Monument unveiled in Nantyglo VC hero's memory
10:27am Friday 9th May 2014 in News
Unveiling of monument to John Henry Williams VC in Nantyglo. Reverend Roy Watson and Councillor Michael James unveil the monument on Chapel Street in Nantyglo. (6049875)
NANTYGLO and Blaina Town Council yesterday unveiled a monument in honour of a famous son, John Henry Williams VC, who was born in Nantyglo in1886.
The monument is on the green in front of Nantyglo Pensioners Hall and the majority of it has been paid for by local donations to the Town Mayor’s Appeal. The remainder is being paid for by the town council.
Prior to the unveiling of the monument, a short commemorative service took place in Wesley Chapel, Nantyglo at 2pm, where local schoolchildren had the chance to learn more about the most decorated non-commissioned officer in Welsh history.
CSM Williams started working for the Ebbw Vale Steel, Iron and Coal Company at 12, working as a blacksmith in Cwm Colliery. He enlisted with the South Wales Borderers in 1906, and rejoined the 10th battalion of the South Wales Borderers as a Private in 1914 at the onset of the Great War. He was promoted to sergeant in 1915 and was posted to the battlefront in July 1916, and in the Somme, he was part of the 38th (Welsh) Division sent to clear the Mametz Wood, for which he was later awarded the Distinguished Conduct Medal for “conspicuous gallantry in action”.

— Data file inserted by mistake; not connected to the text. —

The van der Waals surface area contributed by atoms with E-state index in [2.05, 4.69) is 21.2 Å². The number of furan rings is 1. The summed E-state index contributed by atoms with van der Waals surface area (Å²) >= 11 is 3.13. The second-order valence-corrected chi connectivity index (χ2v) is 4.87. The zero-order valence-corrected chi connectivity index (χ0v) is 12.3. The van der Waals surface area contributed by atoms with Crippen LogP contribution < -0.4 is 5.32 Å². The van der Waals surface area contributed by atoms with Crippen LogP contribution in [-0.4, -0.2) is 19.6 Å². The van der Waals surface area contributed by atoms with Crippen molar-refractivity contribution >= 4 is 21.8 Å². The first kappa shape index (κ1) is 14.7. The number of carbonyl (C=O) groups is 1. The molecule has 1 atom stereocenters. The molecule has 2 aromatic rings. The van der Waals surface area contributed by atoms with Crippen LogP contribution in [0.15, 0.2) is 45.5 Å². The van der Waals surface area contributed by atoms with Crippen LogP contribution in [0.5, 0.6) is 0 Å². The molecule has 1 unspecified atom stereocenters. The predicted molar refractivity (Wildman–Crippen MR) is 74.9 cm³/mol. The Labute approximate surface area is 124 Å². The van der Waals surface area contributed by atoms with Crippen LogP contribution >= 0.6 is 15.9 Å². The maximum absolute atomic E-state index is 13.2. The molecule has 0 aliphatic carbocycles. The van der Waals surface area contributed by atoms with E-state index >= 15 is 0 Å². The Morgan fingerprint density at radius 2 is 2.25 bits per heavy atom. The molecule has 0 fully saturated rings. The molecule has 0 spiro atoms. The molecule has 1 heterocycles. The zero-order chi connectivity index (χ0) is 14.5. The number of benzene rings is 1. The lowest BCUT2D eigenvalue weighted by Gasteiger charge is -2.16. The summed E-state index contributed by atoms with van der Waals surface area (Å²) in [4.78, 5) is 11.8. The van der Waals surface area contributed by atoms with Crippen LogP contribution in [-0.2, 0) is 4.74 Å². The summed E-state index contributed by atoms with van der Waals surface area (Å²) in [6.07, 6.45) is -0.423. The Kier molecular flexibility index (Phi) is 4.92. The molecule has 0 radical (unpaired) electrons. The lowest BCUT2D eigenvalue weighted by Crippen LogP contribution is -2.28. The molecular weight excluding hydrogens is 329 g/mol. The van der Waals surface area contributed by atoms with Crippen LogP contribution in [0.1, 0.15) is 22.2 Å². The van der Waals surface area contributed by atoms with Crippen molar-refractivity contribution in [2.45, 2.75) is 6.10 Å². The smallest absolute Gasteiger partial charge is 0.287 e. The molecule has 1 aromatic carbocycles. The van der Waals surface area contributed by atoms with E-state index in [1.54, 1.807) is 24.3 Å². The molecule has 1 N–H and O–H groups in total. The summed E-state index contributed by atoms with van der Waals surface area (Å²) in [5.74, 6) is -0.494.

A year later on July 31, 1917, CSM Williams found himself in action at Pilckem Ridge during the Battle of Passchendaele, the third battle of Ypres. The 38th Division was again victorious in capturing the ridge and CSM Williams was awarded the Military Medal for bravery. Then at Armentieres on October 30, 1917 he performed another act of heroism when he ignored bullets and shrapnel to bring in a wounded comrade. For this, he had a Bar added to his Military Medal. In 1918, at Villers Outreaux, his unit were being fired on by an enemy machine gun and were suffering heavy casualties. CSM Williams, in an act of bravery and without regard for his own life, rushed the machine gun post, took 15 prisoners and secured the position, winning him the Victoria Cross. Leg and arm wounds led to his medical discharge on October 17,1918 and in December of that year, he was awarded the Medaille Militaire, the French equivalent of the VC. In Buckingham Palace, on February 22, 1919, King George V presented CSM Williams with his four medals. He returned home and rejoined the Ebbw Vale Steel, Iron and Coal Company, where he was given a house, coal and electricity for life. He died in 1953 aged 66 and his grave is at Ebbw Vale Cemetery.
Steve Bartlett, the town council clerk, said: “The monument is looking really good. There is a photo of him and a slate plaque detailing his time during the Great War.
“There is a lot of civic pride when it comes to John Henry Williams – people are proud of him and his achievements and the are glad he is being recognised.”
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